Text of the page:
Once upon a time there lived an emperor whose only ambition was to be always well dressed. One day two swindlers came and claimed that their clothes were invisible to any man who was unfit for his office or unpardonably stupid. The emperor had them make a suit of the special cloth for him.
He sent his trusted officials to the swindlers to see how the suit was progressing, but none of them would dare to admit that they couldn't see it. When the emperor finally viewed the suit he didn't admit that he could see it either and neither did anyone else. It was only when he marched through the city in the new suit that at last a young child cried out, “But he has nothing on at all!” Hans Christian Andersen wrote this fairy tale in 1837.
“Protests over racism and #BlackLivesMatter are spreading across the country,” wrote a Washington Post report over the weekend, “including in small towns with deeply conservative politics. The scale of the protests is unprecedented.” As seen in Andersen’s short tale, history does not repeat itself, but it rhymes.
Watching from an East Asian nation with an emperor system, what is happening in the United States is both disheartening and concerning. The following is my take on the virtue and deficiency of a constitutional monarchy and a republican presidency. Both may work almost alike under democracy but are essentially two different systems.
Emperors have reigned but not governed in Japan
The separation of church and state, an important philosophic and political concept for a modern secular statehood, was achieved in 13th century Japan, several centuries earlier than in Europe, when the samurai ousted the 82nd Emperor Go-Toba out of Kyoto and installed a new emperor in 1221.
Emperor Go-Toba, who happens to be my ancestor, was the last emperor who exercised both spiritual and political authority. Since 1221, shoguns and prime ministers have represented political power while emperors only have religious authority. The exception was the period between 1867 and 1945.
Presidents have more responsibilities than monarchs
Compared to constitutional monarchs, presidents of democratic republics are doubly burdened. Unlike kings or emperors, who only bear ethical responsibility, presidents must represent both the ethical and political values of their nations. This is easy to say but exceedingly difficult to implement.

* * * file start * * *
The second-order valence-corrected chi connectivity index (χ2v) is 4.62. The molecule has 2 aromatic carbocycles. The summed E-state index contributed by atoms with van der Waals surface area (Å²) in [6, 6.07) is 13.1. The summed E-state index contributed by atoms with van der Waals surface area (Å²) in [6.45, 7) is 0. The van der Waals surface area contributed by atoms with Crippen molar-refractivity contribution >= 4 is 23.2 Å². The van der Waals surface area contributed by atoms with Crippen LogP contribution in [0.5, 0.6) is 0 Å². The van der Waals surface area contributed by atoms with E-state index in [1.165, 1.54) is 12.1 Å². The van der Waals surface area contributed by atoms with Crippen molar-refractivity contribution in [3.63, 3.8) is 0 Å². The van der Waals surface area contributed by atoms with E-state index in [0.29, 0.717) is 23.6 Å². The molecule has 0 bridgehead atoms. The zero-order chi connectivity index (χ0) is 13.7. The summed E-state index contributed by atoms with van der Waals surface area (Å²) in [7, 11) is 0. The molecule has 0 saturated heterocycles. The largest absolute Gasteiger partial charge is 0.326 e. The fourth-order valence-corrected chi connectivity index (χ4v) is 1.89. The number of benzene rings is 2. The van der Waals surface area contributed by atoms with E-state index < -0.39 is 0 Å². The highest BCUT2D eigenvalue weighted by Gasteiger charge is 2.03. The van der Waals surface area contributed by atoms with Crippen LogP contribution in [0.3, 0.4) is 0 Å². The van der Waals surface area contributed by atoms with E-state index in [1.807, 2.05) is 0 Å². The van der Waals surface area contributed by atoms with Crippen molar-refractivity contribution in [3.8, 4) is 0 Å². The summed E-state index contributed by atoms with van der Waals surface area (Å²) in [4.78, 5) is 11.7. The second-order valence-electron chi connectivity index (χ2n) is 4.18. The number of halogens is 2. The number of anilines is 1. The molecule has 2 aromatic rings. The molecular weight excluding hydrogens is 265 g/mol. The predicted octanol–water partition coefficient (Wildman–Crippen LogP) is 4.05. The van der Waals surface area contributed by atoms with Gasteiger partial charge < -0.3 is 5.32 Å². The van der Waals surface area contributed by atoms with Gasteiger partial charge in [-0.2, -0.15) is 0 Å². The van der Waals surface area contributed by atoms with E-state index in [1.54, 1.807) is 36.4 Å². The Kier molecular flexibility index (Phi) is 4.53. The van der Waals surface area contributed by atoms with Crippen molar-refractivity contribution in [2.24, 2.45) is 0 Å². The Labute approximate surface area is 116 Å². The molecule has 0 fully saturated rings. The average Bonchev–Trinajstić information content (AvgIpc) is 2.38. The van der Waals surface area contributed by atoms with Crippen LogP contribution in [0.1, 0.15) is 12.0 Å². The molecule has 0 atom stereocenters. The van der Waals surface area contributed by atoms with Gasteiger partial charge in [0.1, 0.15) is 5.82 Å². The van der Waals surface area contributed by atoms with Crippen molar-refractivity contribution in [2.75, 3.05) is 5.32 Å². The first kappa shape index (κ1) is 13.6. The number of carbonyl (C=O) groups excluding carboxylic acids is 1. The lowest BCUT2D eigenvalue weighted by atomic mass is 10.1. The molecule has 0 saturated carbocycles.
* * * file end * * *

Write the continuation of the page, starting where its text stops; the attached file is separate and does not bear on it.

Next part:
The president of the United States is no exception to this rule. Especially in the midst of the COVID-19 pandemic, which is exacerbating America’s politico-economic, cultural and racial divides, the U.S. president must do his best to unite the union and to mend the wounds that many minority Americans have suffered at least for the past few months.
Monarchs and presidents must be a symbol of national unity and healing. If they stopped fulfilling their responsibilities, they can easily lose the public's trust and their nations will be eventually torn apart. The U.S., I am afraid, will be the same if its president does not carry out this indispensable duty.
The mad dog finally barked
A letter written by former U.S. Secretary of Defense Gen. Jim Mattis, published by The Atlantic magazine, came as a surprise. The retired general harshly criticized President Donald Trump's recent response to the George Floyd protests. The highly trained “mad dog” finally barked.
“Never did I dream that troops taking that same oath,” the general wrote, “would be ordered under any circumstance to violate the Constitutional rights of their fellow citizens — much less to provide a bizarre photo op for the elected commander-in-chief, with military leadership standing alongside.”
Then he wrote this excoriating paragraph: “Donald Trump is the first president in my lifetime who does not try to unite the American people — does not even pretend to try. Instead he tries to divide us…. We are witnessing the consequences of three years without mature leadership.” In short, he said enough is enough.
The same can be said about the modern Chinese emperor
Trump, however, is not alone. He has a friend in East Asia who enjoys both spiritual and political authority in Beijing. This modern emperor of China, unfortunately unlike other monarchs in the world, does not seem to represent the rich values of the Chinese nation.
In fact, what President Xi Jinping represents is not the spiritual values of the Chinese civilization. He only represents the inhumane ideologies of the Chinese Communist Party. For the silent majority in China, the regime is just another modern version of ancient Chinese despotism.
If so, what the people of China need most now is “separation of party and state.” As long as the Communist Party retain the “leadership of the state,” the majority of the people will not be “liberated” in the true sense of the word and will never enjoy the modern concept of secular, free and democratic statehood.
The U.S. is still a major power, if not a superpower, but China is rapidly catching up. Tokyo is not opposed to the rise of China per se as long as Beijing follows the wisdom of “separation of church and state,” which I recently learned was derived from Thomas Jefferson’s “wall of separation between church and state.”
In Andersen’s “The Emperor’s New Clothes,” the empire was lucky to have a little child who told the truth that the emperor was naked. In the United States, millions of Americans can say that about the incumbent president. In China, however, do the people have the liberty to speak out and say, “But he has nothing on at all?”
This is the reason why the situation in Hong Kong matters for the rest of East Asia. Other countries may not be able to force Beijing to give up imposing national security laws on Hong Kong but they might be able to at least try to remind sensible Chinese leaders that empires will fall if no one can say the emperor is naked.
Kuni Miyake is president of the Foreign Policy Institute and research director at Canon Institute for Global Studies.